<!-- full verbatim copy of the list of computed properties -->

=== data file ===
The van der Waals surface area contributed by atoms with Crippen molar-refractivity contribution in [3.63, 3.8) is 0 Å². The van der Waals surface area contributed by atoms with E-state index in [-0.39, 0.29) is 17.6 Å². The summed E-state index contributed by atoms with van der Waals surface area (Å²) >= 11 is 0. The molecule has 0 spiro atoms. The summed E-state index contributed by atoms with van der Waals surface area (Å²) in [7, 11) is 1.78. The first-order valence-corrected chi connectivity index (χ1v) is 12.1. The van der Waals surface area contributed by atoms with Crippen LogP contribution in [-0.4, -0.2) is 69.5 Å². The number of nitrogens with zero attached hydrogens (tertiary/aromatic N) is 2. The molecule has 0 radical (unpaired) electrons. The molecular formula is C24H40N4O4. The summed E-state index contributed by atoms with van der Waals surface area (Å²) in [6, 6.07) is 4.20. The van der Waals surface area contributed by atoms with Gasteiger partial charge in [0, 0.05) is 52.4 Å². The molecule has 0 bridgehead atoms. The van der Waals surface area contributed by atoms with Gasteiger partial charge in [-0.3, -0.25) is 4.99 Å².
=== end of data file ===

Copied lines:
The van der Waals surface area contributed by atoms with Crippen molar-refractivity contribution in [3.63, 3.8) is 0 Å². The van der Waals surface area contributed by atoms with E-state index in [-0.39, 0.29) is 17.6 Å². The summed E-state index contributed by atoms with van der Waals surface area (Å²) >= 11 is 0. The molecule has 0 spiro atoms. The summed E-state index contributed by atoms with van der Waals surface area (Å²) in [7, 11) is 1.78. The first-order valence-corrected chi connectivity index (χ1v) is 12.1. The van der Waals surface area contributed by atoms with Crippen LogP contribution in [-0.4, -0.2) is 69.5 Å². The number of nitrogens with zero attached hydrogens (tertiary/aromatic N) is 2. The molecule has 0 radical (unpaired) electrons. The molecular formula is C24H40N4O4. The summed E-state index contributed by atoms with van der Waals surface area (Å²) in [6, 6.07) is 4.20. The van der Waals surface area contributed by atoms with Gasteiger partial charge in [0, 0.05) is 52.4 Å². The molecule has 0 bridgehead atoms. The van der Waals surface area contributed by atoms with Gasteiger partial charge in [-0.3, -0.25) is 4.99 Å².